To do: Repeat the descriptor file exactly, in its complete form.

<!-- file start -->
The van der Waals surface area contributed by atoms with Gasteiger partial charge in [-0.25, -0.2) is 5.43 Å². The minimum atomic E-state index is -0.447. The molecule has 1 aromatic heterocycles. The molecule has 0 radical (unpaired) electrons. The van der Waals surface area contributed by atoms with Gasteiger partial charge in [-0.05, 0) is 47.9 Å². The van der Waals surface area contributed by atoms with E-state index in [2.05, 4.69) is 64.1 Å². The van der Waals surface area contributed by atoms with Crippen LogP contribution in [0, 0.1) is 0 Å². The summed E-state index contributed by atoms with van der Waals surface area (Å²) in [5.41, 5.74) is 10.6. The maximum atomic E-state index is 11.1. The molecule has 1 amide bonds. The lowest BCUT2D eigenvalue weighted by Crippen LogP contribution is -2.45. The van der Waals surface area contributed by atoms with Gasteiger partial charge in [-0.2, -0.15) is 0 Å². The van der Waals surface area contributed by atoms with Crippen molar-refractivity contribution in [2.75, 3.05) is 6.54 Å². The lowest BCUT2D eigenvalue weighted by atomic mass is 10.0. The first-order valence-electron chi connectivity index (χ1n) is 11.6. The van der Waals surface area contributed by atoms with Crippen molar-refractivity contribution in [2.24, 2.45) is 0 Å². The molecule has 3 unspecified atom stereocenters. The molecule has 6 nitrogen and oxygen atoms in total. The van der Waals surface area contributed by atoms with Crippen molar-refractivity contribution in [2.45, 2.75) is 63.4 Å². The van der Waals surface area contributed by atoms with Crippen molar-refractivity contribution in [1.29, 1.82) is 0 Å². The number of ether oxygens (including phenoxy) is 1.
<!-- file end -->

The van der Waals surface area contributed by atoms with Gasteiger partial charge in [-0.25, -0.2) is 5.43 Å². The minimum atomic E-state index is -0.447. The molecule has 1 aromatic heterocycles. The molecule has 0 radical (unpaired) electrons. The van der Waals surface area contributed by atoms with Gasteiger partial charge in [-0.05, 0) is 47.9 Å². The van der Waals surface area contributed by atoms with E-state index in [2.05, 4.69) is 64.1 Å². The van der Waals surface area contributed by atoms with Crippen LogP contribution in [0, 0.1) is 0 Å². The summed E-state index contributed by atoms with van der Waals surface area (Å²) in [5.41, 5.74) is 10.6. The maximum atomic E-state index is 11.1. The molecule has 1 amide bonds. The lowest BCUT2D eigenvalue weighted by Crippen LogP contribution is -2.45. The van der Waals surface area contributed by atoms with Gasteiger partial charge in [-0.2, -0.15) is 0 Å². The van der Waals surface area contributed by atoms with Crippen molar-refractivity contribution in [2.75, 3.05) is 6.54 Å². The lowest BCUT2D eigenvalue weighted by atomic mass is 10.0. The first-order valence-electron chi connectivity index (χ1n) is 11.6. The van der Waals surface area contributed by atoms with Crippen molar-refractivity contribution in [2.24, 2.45) is 0 Å². The molecule has 3 unspecified atom stereocenters. The molecule has 6 nitrogen and oxygen atoms in total. The van der Waals surface area contributed by atoms with Crippen molar-refractivity contribution in [2.45, 2.75) is 63.4 Å². The van der Waals surface area contributed by atoms with Crippen molar-refractivity contribution in [1.29, 1.82) is 0 Å². The number of ether oxygens (including phenoxy) is 1.